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Withdrawal from long-term methamphetamine self-administration normalizes neurometabolites in rhesus monkeys: a (1) H MR spectroscopy study.
Addict Biol
PUBLISHED: 08-06-2013
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(1) H magnetic resonance spectroscopy has demonstrated alterations in several neurometabolites in methamphetamine (METH)-dependent individuals in brain regions implicated in addiction. Yet, it is unclear whether these neurochemicals return to homeostatic levels after an individual abstains from drug use, a difficult question to address due to high recidivism and poor study retention in human subjects. We thus utilized a non-human primate model of addiction to explore the effects of long-term drug exposure and withdrawal on brain neurochemistry. Ten rhesus macaque monkeys on an active METH self-administration protocol (average use 4.6?±?0.8 years, average daily intake between 0.4 and 1.2?mg/kg) and 10 age- and sex-matched drug-naive controls (CONT) served as subjects. Concentrations of several neurochemicals were evaluated at several timepoints following withdrawal from drug availability (10 monkeys at 1 week and 1 and 3 months, and 6 monkeys at 6 and 12 months; CONT examined at one timepoint). At 1 week following METH withdrawal, we found increases in myo-inositol in anterior cingulate cortex in the METH group relative to CONT. These alterations showed a linear pattern of decreased levels (normalization) by 1 year of abstinence. We also found decreases in glutamine and Glx (composed mainly of glutamate and glutamine) in the caudate-putamen of the same animals at early withdrawal that showed a similar linear pattern of increasing concentration by 1 year. These results demonstrate that despite protracted, long-term use, neurochemical changes seen following long-term drug administration do not persist following prolonged abstinence, suggesting therapeutic effects of long-term withdrawal from drug use.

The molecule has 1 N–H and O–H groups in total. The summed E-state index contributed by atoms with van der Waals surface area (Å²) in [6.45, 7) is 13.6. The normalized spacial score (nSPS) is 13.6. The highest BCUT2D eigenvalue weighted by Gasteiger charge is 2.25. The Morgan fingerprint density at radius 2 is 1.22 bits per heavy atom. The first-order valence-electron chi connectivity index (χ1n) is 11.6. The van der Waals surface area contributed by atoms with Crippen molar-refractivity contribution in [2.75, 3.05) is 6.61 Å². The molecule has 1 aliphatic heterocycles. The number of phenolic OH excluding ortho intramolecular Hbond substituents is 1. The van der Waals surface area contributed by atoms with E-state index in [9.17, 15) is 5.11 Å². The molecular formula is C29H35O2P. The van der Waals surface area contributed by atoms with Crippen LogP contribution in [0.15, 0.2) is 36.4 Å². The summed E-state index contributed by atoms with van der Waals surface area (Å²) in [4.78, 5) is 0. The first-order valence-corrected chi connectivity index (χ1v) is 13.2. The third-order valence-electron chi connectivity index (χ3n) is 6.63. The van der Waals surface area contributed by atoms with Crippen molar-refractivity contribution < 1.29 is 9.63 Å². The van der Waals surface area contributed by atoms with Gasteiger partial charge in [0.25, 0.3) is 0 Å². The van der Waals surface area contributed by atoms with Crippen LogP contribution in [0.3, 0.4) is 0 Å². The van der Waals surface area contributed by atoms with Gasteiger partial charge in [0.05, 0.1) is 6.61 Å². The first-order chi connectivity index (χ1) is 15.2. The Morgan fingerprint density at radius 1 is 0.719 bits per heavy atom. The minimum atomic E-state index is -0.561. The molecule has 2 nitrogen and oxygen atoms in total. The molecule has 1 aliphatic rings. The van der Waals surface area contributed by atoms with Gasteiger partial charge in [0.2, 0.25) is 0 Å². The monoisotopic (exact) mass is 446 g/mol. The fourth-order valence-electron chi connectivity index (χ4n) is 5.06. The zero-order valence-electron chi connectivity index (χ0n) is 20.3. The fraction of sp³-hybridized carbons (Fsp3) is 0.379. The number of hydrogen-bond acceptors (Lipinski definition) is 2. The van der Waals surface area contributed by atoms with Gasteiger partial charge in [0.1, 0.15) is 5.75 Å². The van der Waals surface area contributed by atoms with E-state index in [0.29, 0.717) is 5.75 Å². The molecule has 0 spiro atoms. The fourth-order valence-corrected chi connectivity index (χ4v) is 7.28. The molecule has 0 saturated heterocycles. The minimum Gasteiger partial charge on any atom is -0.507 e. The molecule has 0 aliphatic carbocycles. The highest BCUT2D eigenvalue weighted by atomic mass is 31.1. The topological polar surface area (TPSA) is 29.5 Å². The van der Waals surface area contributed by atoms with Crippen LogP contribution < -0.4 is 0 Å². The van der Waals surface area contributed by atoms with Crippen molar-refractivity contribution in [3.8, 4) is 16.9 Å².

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Fast detection of atrazine in corn using thermometric biosensors.
Analyst
PUBLISHED: 07-08-2013